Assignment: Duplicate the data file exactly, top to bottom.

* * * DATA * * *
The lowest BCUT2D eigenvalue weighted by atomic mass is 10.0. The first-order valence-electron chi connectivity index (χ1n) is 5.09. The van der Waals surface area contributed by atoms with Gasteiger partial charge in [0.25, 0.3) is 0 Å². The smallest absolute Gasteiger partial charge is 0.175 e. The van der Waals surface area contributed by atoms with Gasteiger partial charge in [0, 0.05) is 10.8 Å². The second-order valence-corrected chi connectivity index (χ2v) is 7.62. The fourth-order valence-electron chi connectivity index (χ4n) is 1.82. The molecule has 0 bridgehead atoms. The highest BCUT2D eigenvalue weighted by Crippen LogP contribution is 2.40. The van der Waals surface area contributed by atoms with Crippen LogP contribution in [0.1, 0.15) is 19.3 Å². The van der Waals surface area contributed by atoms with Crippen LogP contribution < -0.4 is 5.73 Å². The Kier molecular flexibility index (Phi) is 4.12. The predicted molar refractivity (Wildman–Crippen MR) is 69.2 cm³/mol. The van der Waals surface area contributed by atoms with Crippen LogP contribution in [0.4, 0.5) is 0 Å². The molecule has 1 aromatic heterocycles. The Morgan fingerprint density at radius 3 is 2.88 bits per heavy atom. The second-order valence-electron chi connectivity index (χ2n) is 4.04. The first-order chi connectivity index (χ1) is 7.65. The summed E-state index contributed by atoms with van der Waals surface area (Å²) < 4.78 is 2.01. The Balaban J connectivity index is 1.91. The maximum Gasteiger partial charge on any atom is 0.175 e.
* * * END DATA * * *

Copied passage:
The lowest BCUT2D eigenvalue weighted by atomic mass is 10.0. The first-order valence-electron chi connectivity index (χ1n) is 5.09. The van der Waals surface area contributed by atoms with Gasteiger partial charge in [0.25, 0.3) is 0 Å². The smallest absolute Gasteiger partial charge is 0.175 e. The van der Waals surface area contributed by atoms with Gasteiger partial charge in [0, 0.05) is 10.8 Å². The second-order valence-corrected chi connectivity index (χ2v) is 7.62. The fourth-order valence-electron chi connectivity index (χ4n) is 1.82. The molecule has 0 bridgehead atoms. The highest BCUT2D eigenvalue weighted by Crippen LogP contribution is 2.40. The van der Waals surface area contributed by atoms with Crippen LogP contribution in [0.1, 0.15) is 19.3 Å². The van der Waals surface area contributed by atoms with Crippen LogP contribution < -0.4 is 5.73 Å². The Kier molecular flexibility index (Phi) is 4.12. The predicted molar refractivity (Wildman–Crippen MR) is 69.2 cm³/mol. The van der Waals surface area contributed by atoms with Crippen LogP contribution in [0.4, 0.5) is 0 Å². The molecule has 1 aromatic heterocycles. The Morgan fingerprint density at radius 3 is 2.88 bits per heavy atom. The second-order valence-electron chi connectivity index (χ2n) is 4.04. The first-order chi connectivity index (χ1) is 7.65. The summed E-state index contributed by atoms with van der Waals surface area (Å²) < 4.78 is 2.01. The Balaban J connectivity index is 1.91. The maximum Gasteiger partial charge on any atom is 0.175 e.